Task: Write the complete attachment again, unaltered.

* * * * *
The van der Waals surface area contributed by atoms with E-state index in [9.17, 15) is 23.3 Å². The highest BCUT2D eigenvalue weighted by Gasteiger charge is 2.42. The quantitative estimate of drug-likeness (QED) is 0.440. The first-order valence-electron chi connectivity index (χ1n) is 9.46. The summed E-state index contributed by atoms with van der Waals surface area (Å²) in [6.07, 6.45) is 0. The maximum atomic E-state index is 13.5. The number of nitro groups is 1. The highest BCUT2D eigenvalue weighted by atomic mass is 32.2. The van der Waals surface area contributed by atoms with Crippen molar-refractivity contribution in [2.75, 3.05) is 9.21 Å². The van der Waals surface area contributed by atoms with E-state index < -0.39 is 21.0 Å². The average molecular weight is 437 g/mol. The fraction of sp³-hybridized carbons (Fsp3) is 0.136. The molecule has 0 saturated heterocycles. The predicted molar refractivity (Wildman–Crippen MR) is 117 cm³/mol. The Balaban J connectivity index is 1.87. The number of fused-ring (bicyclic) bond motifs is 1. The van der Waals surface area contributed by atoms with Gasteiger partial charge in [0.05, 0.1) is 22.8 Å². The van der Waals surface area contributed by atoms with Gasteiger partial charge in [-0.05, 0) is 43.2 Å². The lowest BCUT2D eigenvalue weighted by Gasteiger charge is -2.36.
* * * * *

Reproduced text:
The van der Waals surface area contributed by atoms with E-state index in [9.17, 15) is 23.3 Å². The highest BCUT2D eigenvalue weighted by Gasteiger charge is 2.42. The quantitative estimate of drug-likeness (QED) is 0.440. The first-order valence-electron chi connectivity index (χ1n) is 9.46. The summed E-state index contributed by atoms with van der Waals surface area (Å²) in [6.07, 6.45) is 0. The maximum atomic E-state index is 13.5. The number of nitro groups is 1. The highest BCUT2D eigenvalue weighted by atomic mass is 32.2. The van der Waals surface area contributed by atoms with Crippen molar-refractivity contribution in [2.75, 3.05) is 9.21 Å². The van der Waals surface area contributed by atoms with E-state index < -0.39 is 21.0 Å². The average molecular weight is 437 g/mol. The fraction of sp³-hybridized carbons (Fsp3) is 0.136. The molecule has 0 saturated heterocycles. The predicted molar refractivity (Wildman–Crippen MR) is 117 cm³/mol. The Balaban J connectivity index is 1.87. The number of fused-ring (bicyclic) bond motifs is 1. The van der Waals surface area contributed by atoms with Gasteiger partial charge in [0.05, 0.1) is 22.8 Å². The van der Waals surface area contributed by atoms with Gasteiger partial charge in [-0.05, 0) is 43.2 Å². The lowest BCUT2D eigenvalue weighted by Gasteiger charge is -2.36.